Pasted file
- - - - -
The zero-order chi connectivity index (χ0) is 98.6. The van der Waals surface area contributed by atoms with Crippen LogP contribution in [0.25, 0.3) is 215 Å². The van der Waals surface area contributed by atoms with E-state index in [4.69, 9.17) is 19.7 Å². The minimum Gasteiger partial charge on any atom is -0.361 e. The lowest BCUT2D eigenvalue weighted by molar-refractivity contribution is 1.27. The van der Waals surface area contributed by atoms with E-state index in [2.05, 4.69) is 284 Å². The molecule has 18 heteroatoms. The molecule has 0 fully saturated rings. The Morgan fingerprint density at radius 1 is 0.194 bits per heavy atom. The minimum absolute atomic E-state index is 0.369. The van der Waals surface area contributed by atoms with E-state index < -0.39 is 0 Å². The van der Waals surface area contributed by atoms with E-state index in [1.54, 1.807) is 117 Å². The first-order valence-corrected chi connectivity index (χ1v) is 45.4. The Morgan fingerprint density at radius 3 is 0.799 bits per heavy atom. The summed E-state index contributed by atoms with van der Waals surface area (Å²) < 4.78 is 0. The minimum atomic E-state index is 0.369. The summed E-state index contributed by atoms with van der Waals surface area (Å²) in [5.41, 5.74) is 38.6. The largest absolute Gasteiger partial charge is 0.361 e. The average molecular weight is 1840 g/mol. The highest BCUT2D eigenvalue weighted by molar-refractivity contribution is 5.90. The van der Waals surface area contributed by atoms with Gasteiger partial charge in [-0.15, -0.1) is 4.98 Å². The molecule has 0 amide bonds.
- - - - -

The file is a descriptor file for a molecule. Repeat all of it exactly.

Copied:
The zero-order chi connectivity index (χ0) is 98.6. The van der Waals surface area contributed by atoms with Crippen LogP contribution in [0.25, 0.3) is 215 Å². The van der Waals surface area contributed by atoms with E-state index in [4.69, 9.17) is 19.7 Å². The minimum Gasteiger partial charge on any atom is -0.361 e. The lowest BCUT2D eigenvalue weighted by molar-refractivity contribution is 1.27. The van der Waals surface area contributed by atoms with E-state index in [2.05, 4.69) is 284 Å². The molecule has 18 heteroatoms. The molecule has 0 fully saturated rings. The Morgan fingerprint density at radius 1 is 0.194 bits per heavy atom. The minimum absolute atomic E-state index is 0.369. The van der Waals surface area contributed by atoms with E-state index < -0.39 is 0 Å². The van der Waals surface area contributed by atoms with E-state index in [1.54, 1.807) is 117 Å². The first-order valence-corrected chi connectivity index (χ1v) is 45.4. The Morgan fingerprint density at radius 3 is 0.799 bits per heavy atom. The summed E-state index contributed by atoms with van der Waals surface area (Å²) < 4.78 is 0. The minimum atomic E-state index is 0.369. The summed E-state index contributed by atoms with van der Waals surface area (Å²) in [5.41, 5.74) is 38.6. The largest absolute Gasteiger partial charge is 0.361 e. The average molecular weight is 1840 g/mol. The highest BCUT2D eigenvalue weighted by molar-refractivity contribution is 5.90. The van der Waals surface area contributed by atoms with Gasteiger partial charge in [-0.15, -0.1) is 4.98 Å². The molecule has 0 amide bonds.